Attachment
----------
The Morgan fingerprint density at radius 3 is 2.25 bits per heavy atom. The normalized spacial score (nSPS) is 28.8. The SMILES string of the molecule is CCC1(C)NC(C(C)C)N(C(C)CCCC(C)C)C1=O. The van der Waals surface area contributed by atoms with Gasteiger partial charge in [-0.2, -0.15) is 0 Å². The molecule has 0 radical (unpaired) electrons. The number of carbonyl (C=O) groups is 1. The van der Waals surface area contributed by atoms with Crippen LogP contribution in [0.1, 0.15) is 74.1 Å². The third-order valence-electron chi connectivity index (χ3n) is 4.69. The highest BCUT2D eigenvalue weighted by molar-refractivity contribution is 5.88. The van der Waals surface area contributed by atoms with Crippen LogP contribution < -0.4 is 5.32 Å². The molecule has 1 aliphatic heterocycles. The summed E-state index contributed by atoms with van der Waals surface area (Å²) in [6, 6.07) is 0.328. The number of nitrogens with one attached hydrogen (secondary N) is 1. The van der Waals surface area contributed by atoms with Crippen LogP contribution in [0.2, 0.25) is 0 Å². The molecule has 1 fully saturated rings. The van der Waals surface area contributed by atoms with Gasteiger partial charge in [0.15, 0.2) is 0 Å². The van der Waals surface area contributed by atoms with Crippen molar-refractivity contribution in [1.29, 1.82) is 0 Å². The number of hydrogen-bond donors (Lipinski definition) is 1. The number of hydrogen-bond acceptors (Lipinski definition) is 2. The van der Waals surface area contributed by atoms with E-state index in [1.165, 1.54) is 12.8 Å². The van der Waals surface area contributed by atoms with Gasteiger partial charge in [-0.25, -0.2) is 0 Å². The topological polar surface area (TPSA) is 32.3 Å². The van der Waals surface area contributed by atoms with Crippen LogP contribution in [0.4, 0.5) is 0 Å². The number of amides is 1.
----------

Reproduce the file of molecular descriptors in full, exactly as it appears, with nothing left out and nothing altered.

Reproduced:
The Morgan fingerprint density at radius 3 is 2.25 bits per heavy atom. The normalized spacial score (nSPS) is 28.8. The SMILES string of the molecule is CCC1(C)NC(C(C)C)N(C(C)CCCC(C)C)C1=O. The van der Waals surface area contributed by atoms with Gasteiger partial charge in [-0.2, -0.15) is 0 Å². The molecule has 0 radical (unpaired) electrons. The number of carbonyl (C=O) groups is 1. The van der Waals surface area contributed by atoms with Crippen LogP contribution in [0.1, 0.15) is 74.1 Å². The third-order valence-electron chi connectivity index (χ3n) is 4.69. The highest BCUT2D eigenvalue weighted by molar-refractivity contribution is 5.88. The van der Waals surface area contributed by atoms with Crippen LogP contribution < -0.4 is 5.32 Å². The molecule has 1 aliphatic heterocycles. The summed E-state index contributed by atoms with van der Waals surface area (Å²) in [6, 6.07) is 0.328. The number of nitrogens with one attached hydrogen (secondary N) is 1. The van der Waals surface area contributed by atoms with Crippen LogP contribution in [0.2, 0.25) is 0 Å². The molecule has 1 fully saturated rings. The van der Waals surface area contributed by atoms with Gasteiger partial charge in [0.15, 0.2) is 0 Å². The van der Waals surface area contributed by atoms with Crippen molar-refractivity contribution in [1.29, 1.82) is 0 Å². The number of hydrogen-bond donors (Lipinski definition) is 1. The number of hydrogen-bond acceptors (Lipinski definition) is 2. The van der Waals surface area contributed by atoms with E-state index in [1.165, 1.54) is 12.8 Å². The van der Waals surface area contributed by atoms with Gasteiger partial charge in [-0.25, -0.2) is 0 Å². The topological polar surface area (TPSA) is 32.3 Å². The van der Waals surface area contributed by atoms with Crippen LogP contribution in [0.4, 0.5) is 0 Å². The number of amides is 1.